Mastering challah is a big deal to me. I am very proficient at pastry, but not so at bread making. I know good challah when I eat it, but not so much when I'm making it. It took me quite some time to get acquainted with properly making challah and really understanding what made my challah dough work. That is not to say I understand bread dough, because I don't. But what I do know is how to make the perfect challah in a foolproof way.
About my recipe- it yields a light and fluffy dough that is not so sweet and definitely does not taste like cake. It is crispy on the outside and soft on the inside. I will convince you that this recipe is better than yours. (I am cocky about it too.)
When I decided I finally perfected this recipe I wasn't sure how to share it. A challah recipe is a big deal for a nice Jewish girl from Brooklyn. In walks major inspiration from Margalit Romano. Nothing to do with challah, she is someone I have had my eye on for some time. She is a self taught, mixed media abstract artist. She has a bachelors in art history but her future is very much in contemporary pieces. Her collections are diverse and filled with vibrant colors. Her pieces line commercial establishments and residential homes in New York and New Jersey. She does not stick to one idea or even one series of artistic pieces. This leads us to the collaboration at hand: she designs challah boards.
A perfect mate for my challah recipe story in pictures. We will be launching an Instagram contest together where the winner will win the board pictured on my table below. Follow me on Instagram @mylifemymenu and @margalitarts to enter and review contest rules. See below for Margalit's info.
So let's get down to business. I will be teaching this as if you are bunch of 3 year olds and don't know how to sit in your spot in circle time. The instructions will be very clear. Let's get started.
1. Keep the kitchen warm. I like to keep a flame on the stove or an oven door open to get the kitchen extra toasty. If it is not warm enough in your kitchen (think short sleeve weather) then your dough won't rise. Crank it up.
2. When the recipe says to use warm or hot water, do just that. But do not use really hot water. If your water is too hot it will kill your yeast. A good gauge is if it is too hot for your hand then it is too hot for the yeast. Try thinking "bath water appropriate for a six month old baby" temperature.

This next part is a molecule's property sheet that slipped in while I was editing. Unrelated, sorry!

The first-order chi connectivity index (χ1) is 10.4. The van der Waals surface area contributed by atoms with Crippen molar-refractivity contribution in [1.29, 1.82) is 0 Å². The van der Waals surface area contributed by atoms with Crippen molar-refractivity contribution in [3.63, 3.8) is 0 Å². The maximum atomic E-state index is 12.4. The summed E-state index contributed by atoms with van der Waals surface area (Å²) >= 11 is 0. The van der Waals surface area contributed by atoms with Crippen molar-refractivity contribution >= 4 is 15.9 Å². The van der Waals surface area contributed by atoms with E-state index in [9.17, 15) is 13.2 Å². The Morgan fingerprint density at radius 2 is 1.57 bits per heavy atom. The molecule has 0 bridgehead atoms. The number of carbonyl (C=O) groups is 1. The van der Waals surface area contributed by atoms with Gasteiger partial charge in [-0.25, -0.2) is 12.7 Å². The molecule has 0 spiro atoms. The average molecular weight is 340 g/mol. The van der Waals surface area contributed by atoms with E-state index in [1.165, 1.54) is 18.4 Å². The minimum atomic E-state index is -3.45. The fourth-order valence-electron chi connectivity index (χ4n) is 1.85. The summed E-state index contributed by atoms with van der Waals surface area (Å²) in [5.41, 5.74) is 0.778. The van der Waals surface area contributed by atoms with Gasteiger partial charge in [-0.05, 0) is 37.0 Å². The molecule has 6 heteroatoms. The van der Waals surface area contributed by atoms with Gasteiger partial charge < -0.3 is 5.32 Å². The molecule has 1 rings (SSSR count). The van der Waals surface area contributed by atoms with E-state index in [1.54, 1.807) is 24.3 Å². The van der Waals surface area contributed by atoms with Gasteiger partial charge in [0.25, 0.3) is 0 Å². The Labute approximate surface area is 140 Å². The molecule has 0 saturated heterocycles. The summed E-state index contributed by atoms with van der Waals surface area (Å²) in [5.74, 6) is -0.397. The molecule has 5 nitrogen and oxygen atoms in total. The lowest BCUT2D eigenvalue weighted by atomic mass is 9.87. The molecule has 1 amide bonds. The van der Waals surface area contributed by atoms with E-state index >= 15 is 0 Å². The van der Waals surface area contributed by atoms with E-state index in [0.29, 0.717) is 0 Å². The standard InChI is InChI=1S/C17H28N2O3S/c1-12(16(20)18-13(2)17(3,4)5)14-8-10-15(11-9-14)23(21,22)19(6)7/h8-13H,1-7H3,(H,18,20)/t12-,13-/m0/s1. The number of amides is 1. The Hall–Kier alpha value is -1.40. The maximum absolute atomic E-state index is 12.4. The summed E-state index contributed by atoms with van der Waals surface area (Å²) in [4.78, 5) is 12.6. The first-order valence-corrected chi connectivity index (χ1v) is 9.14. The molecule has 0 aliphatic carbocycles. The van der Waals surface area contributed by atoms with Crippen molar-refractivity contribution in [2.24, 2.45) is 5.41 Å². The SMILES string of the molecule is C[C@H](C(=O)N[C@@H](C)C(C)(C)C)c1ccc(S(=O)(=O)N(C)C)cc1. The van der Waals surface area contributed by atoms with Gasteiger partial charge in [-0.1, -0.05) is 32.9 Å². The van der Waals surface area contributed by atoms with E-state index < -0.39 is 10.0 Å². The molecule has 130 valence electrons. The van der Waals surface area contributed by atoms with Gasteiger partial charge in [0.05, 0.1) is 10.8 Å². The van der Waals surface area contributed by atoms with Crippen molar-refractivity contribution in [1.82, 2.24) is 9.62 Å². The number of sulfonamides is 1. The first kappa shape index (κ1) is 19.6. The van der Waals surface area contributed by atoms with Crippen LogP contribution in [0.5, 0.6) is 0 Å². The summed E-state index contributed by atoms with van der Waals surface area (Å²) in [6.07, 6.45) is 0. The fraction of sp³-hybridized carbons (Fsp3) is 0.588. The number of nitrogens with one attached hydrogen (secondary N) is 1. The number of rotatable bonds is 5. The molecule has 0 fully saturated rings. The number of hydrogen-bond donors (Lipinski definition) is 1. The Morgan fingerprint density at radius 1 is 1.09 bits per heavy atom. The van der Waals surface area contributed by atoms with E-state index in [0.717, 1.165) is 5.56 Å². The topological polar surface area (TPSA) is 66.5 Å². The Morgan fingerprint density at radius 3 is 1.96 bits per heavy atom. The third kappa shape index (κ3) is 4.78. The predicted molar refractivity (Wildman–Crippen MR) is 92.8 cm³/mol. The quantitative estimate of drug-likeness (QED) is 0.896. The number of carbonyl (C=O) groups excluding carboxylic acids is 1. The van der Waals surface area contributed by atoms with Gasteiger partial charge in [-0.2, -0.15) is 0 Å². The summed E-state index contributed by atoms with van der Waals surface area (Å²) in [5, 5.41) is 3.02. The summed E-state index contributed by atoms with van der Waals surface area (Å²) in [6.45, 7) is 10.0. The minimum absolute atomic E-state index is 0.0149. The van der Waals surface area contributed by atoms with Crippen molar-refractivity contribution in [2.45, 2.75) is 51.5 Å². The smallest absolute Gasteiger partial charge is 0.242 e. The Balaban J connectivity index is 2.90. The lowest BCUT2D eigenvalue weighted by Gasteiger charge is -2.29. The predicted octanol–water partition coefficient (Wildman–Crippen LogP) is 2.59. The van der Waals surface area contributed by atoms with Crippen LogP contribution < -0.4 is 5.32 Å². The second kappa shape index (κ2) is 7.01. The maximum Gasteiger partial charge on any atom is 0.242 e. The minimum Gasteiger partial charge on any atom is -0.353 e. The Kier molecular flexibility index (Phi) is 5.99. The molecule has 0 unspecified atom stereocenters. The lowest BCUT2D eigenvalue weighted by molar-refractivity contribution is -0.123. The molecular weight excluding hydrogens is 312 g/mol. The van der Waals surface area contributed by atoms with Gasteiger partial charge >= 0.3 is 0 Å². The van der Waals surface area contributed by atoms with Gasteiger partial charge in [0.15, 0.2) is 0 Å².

3. Freezing and Storing Options-
Freezing Dough Disks- You could make your dough and stock your freezer with dough disks. So when the recipe calls for you to cut the dough into six equal parts you can then wrap each part well in plastic and then store in a zippered bag in the freezer for up to 12 weeks. To defrost- leave on your counter for 2 hours. Unwrap then cut the disk into 3 and follow directions to braid below. Continue with your short rise and then bake.
Freezing Raw Braids- After you braid each challah and place them in their respective loaf pans, you can wrap and freeze immediately. Make sure to wrap with plastic wrap really well and then use large zippered freezer bags if you have. To defrost- leave on your counter for 2 hours. Unwrap the plastic and brush with your eggs and sprinkle with your seeds. Continue with your short rise and then bake.
Freeze After Baking- Finish baking everything then wrap up anything you will not be using that day and freeze. To defrost, unwrap the plastic and rewrap the challah in aluminum foil. Put the frozen challah in a 200 degree oven for at least 1 hour. 2 hours is best. This is the option I chose because I like to finish everything ahead of time. I don't leave work for later.
4. The Rise- understanding that challah involves Work-Rise-Work-Short Rise-Bake will help you plan your day better. I like to do the first "work" in the morning and then go out during the 3 hour rise. The 3 hour rise can be a 4 hour rise if need be. Not a big deal. Another alternative is to do the "work" at night, and then refrigerate the dough to stall the rise and remove it in the morning to continue the rise. When you remove the dough in the morning, it will need the same 3 hours though. The second short rise can be rushed or eliminated if you HAVE to. Although I do not recommend it on a usual basis.
5. Frozen challahs will last for 4 weeks well wrapped in the freezer without getting freezer burn. Although I have done up to two months, but not for company.
1. Scale- I want you to buy a scale to have in your life. In this recipe it makes for a nice exact measuring of the yeast. Once you own it you will see just how handy dandy it is. This is the cheapy one I use.
2. Huge ass metal bowl- mmmm hmmm. That's right. I don't do my kneading on the table. I do it right in this metal bowl. It is also a great size to let the dough rise in. In fact this bowl is so versatile, I once lent it to someone and I had to go chasing it down to get it back. $20 well spent. You can find cheaper if you take a slightly different dimension too. But you are basically looking for a 20 quart metal bowl that is at least 6 inches deep.